Early last year, we asked ProPublica Illinois readers what they wanted to know about how we do our work. Thoughtful, challenging questions have been rolling in ever since, and we’ve been answering them in an occasional series of columns. In this column, reporting fellow Lakeidra Chavis writes about the books, articles and movies that have inspired the journalists in our newsroom.
Would you recommend any specific books and/or other sources to an interested person who is not in a position to attend journalism school? —David Weinkrantz
I didn’t major in journalism, but the pieces that have influenced me the most are often stories with captivating sagas that take me to a place or time I know little about — New Yorker articles like “The Marriage Cure” or “The Assad Files,” or Esquire’s “The Falling Man.” These stories are deeply humanizing and thoroughly reported.
I threw your question out to my colleagues, too. Here are some books and other resources they recommend:
“Telling True Stories: A Nonfiction Writers’ Guide From the Nieman Foundation at Harvard University”
Editor-in-Chief Louise Kiernan says this is the book she recommends more than any other to aspiring and practicing journalists.
“It’s 12 years old now, so it’s dated in some respects. But for hearing renowned reporters and editors talk directly about their work, from conception to publication and beyond, it’s invaluable,” Kiernan said. “Generally, though, I think the best way to learn about good journalism is just to read good journalism.”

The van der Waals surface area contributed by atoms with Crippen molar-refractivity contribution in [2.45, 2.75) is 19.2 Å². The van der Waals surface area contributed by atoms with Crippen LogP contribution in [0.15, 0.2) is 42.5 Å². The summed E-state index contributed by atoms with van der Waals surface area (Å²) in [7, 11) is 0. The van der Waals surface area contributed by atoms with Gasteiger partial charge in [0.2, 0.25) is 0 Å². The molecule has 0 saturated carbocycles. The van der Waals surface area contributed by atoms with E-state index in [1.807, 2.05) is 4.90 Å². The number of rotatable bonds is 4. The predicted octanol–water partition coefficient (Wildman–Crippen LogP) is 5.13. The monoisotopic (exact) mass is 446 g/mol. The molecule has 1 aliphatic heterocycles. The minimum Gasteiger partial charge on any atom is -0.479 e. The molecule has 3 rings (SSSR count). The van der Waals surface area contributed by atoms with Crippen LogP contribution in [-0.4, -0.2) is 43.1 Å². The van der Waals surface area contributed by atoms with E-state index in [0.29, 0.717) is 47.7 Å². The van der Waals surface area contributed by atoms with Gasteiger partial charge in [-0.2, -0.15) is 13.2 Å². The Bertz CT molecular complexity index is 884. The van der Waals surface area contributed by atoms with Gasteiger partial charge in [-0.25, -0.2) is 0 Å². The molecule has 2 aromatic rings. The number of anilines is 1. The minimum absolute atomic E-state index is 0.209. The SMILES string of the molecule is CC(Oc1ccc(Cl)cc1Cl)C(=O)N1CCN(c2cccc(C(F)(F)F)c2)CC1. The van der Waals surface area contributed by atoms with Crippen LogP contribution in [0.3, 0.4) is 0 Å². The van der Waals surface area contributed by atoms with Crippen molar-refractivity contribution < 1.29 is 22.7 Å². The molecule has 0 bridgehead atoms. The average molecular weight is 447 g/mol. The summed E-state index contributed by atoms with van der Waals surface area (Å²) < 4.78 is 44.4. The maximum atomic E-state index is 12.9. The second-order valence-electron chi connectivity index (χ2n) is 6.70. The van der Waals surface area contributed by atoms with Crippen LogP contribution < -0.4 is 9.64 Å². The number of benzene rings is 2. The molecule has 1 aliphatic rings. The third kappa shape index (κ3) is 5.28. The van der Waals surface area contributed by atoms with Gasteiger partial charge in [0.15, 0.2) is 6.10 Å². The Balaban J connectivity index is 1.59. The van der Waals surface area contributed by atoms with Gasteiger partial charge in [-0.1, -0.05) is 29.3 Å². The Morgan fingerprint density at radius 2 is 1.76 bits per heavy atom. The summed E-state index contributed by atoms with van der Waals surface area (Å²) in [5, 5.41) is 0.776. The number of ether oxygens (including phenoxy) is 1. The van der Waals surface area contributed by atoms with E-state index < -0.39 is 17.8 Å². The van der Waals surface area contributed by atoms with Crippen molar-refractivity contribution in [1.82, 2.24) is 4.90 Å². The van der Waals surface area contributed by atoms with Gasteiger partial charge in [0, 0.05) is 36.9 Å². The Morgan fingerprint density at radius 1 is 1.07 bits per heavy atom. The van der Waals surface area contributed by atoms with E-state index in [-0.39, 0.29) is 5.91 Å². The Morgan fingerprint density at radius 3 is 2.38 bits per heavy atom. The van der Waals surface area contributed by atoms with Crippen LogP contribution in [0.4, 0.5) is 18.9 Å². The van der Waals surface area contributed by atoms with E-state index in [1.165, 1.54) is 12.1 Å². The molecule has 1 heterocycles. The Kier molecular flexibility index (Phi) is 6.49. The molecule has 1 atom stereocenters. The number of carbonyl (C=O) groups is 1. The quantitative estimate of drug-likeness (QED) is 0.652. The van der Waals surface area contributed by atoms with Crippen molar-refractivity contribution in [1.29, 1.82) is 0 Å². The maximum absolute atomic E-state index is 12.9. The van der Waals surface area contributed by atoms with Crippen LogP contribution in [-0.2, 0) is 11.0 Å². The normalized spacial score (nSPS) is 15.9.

“Why Should I Tell You?: A Guide to Less-Extractive Reporting” by Natalie Yahr
Engagement reporter Logan Jaffe recommends this online resource, saying it “should be required reading for every journalist.” The guide, written by Natalie Yahr, a fellow at the University of Wisconsin’s Center for Journalism Ethics, includes 12 rules to help make journalism more mutually beneficial for both the reporter and the people they interview. The guidebook touches on everything from how reporters can properly communicate what sources can expect during and after an interview to creating boundaries and making the editorial process more inclusive.